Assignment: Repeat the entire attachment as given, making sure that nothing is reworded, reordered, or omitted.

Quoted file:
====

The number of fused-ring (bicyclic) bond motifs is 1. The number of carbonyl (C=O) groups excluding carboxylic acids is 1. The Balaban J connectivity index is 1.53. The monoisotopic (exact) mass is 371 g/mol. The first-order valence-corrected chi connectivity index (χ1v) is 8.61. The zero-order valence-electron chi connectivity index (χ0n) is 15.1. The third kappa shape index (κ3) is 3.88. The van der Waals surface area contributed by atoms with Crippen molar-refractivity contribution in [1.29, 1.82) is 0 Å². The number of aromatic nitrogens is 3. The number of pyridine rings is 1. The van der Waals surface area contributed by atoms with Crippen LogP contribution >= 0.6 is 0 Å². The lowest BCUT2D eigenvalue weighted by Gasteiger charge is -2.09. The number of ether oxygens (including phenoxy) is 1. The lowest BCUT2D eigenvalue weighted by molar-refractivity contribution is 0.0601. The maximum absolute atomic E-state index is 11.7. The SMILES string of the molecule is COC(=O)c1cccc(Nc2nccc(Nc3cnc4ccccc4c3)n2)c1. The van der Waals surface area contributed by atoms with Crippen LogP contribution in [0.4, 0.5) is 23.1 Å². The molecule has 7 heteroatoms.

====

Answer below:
The number of fused-ring (bicyclic) bond motifs is 1. The number of carbonyl (C=O) groups excluding carboxylic acids is 1. The Balaban J connectivity index is 1.53. The monoisotopic (exact) mass is 371 g/mol. The first-order valence-corrected chi connectivity index (χ1v) is 8.61. The zero-order valence-electron chi connectivity index (χ0n) is 15.1. The third kappa shape index (κ3) is 3.88. The van der Waals surface area contributed by atoms with Crippen molar-refractivity contribution in [1.29, 1.82) is 0 Å². The number of aromatic nitrogens is 3. The number of pyridine rings is 1. The van der Waals surface area contributed by atoms with Crippen LogP contribution >= 0.6 is 0 Å². The lowest BCUT2D eigenvalue weighted by Gasteiger charge is -2.09. The number of ether oxygens (including phenoxy) is 1. The lowest BCUT2D eigenvalue weighted by molar-refractivity contribution is 0.0601. The maximum absolute atomic E-state index is 11.7. The SMILES string of the molecule is COC(=O)c1cccc(Nc2nccc(Nc3cnc4ccccc4c3)n2)c1. The van der Waals surface area contributed by atoms with Crippen LogP contribution in [0.4, 0.5) is 23.1 Å². The molecule has 7 heteroatoms.